(The Center Square) – The fate of more than 15,000 Arizona residents who registered to vote after the state’s deadline is under consideration by a federal panel of judges.
Attorneys representing the Arizona Secretary of State’s Office, the Attorney General’s Office, and the Republican National Committee asked the 9th Circuit Court of Appeals on Monday to reverse a lower court’s ruling that extended Arizona’s registration deadline to Oct 23 from Oct. 3.
The initial complaint was filed on Sept. 30 by advocacy groups Mi Familia Vota and Arizona Coalition for Change, and resident Ulises Ventura, saying the pandemic has hurt the organizations’ efforts to register people to vote in the November election. Their lawyer argued that the pandemic provided underlying circumstances that made changing the deadline appropriate.
Arizona Secretary of State Katie Hobbs opposes the extension, saying holding an in-person election would be impeded if voters were still being registered up until just days before polls open, possibly delaying election results.
“If a voter shows up at a poll and their names are not on the roster, the confusion and ultimate administrative burden for having that person have to file a provisional ballot mean they will not get a regular ballot which will result in further work and time that the administrators have to spend,” said Roopali Desai, an attorney representing Hobbs.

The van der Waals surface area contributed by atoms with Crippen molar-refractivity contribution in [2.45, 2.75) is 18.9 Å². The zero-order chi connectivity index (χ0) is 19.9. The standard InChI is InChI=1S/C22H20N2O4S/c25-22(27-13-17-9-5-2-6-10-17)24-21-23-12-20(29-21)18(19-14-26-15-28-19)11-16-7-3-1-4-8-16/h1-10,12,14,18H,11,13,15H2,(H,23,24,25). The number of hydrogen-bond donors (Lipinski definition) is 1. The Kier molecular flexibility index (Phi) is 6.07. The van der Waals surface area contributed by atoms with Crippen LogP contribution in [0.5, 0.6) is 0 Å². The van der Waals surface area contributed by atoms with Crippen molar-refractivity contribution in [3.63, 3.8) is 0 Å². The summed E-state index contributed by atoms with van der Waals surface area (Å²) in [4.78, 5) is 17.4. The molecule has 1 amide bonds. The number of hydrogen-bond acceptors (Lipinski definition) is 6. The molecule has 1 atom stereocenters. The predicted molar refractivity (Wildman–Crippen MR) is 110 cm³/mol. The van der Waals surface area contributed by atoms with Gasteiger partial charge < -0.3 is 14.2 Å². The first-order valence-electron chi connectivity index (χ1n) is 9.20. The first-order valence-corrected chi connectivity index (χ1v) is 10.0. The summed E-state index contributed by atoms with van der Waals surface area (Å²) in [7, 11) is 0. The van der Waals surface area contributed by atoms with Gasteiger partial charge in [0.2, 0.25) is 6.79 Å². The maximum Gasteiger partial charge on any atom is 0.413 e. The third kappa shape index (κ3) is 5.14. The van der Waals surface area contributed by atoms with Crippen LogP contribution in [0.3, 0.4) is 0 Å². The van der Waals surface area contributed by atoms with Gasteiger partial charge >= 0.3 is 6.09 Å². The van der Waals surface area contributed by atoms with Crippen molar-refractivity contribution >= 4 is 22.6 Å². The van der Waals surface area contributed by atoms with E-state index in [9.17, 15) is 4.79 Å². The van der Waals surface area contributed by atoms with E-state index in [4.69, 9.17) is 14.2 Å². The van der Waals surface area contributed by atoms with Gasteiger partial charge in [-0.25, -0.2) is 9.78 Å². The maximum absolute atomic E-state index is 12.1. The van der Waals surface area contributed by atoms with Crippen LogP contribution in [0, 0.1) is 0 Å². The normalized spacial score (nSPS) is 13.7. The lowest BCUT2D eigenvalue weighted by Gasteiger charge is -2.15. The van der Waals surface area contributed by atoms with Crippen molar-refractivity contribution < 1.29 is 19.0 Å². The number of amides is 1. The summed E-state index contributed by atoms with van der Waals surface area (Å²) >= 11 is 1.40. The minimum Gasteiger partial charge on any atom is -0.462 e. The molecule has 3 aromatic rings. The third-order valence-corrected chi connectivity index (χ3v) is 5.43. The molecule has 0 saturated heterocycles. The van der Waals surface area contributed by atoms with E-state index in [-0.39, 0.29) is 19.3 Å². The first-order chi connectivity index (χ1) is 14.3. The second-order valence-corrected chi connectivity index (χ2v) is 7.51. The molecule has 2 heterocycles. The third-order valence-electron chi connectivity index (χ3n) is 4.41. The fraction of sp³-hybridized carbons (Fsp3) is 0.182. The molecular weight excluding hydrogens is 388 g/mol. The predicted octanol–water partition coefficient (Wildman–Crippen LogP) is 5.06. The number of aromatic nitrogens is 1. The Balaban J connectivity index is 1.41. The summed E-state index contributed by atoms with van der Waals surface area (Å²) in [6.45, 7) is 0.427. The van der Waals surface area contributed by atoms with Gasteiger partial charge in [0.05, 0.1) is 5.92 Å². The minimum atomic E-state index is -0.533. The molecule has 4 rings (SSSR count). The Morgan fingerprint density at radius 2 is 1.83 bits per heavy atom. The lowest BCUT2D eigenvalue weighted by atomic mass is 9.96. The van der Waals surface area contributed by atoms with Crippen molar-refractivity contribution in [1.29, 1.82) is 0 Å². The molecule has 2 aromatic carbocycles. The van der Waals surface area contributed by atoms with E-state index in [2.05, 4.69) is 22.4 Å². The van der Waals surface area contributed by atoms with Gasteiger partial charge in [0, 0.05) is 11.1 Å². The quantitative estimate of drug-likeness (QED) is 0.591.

Judges took particular interest in Arizona’s deadline to register one month before Election Day to vote in that election.
“It’s wonderful that the groups went out and registered a whole bunch more people,” Judge Jay Bybee said. “They’re going to do their civic duty and vote in future elections, but they’re not eligible to vote in 2020.”
The panel pressured the nonprofits’ attorney as to why his clients decided to bring the complaint just weeks before the election.
“You really put everybody in a bad position here,” said Judge Marsha S. Berzon, a Clinton appointee.
The attorney for the Republican National Committee, Kory Langhofer, said it was COVID-19, not a state law, that harmed registration efforts of the political groups.
“This lawsuit was filed too late,” he said. “It was filed against the wrong parties and, ultimately, it alleges an injury that arises due to COVID and not the deadline.”
Attorney Matthew Brinckerhoff argued that his clients should not be denied the right to register voters due to a state law since the First Amendment supersedes state law.
“With or without the injunctions, the defendant will still have to process registrations; the question is that, will the people who register in this situation will be able to vote,” he said.
Many states allow for same-day registration. Brinckerhoff said more than 15,000 voters registered the day after the injunction was granted.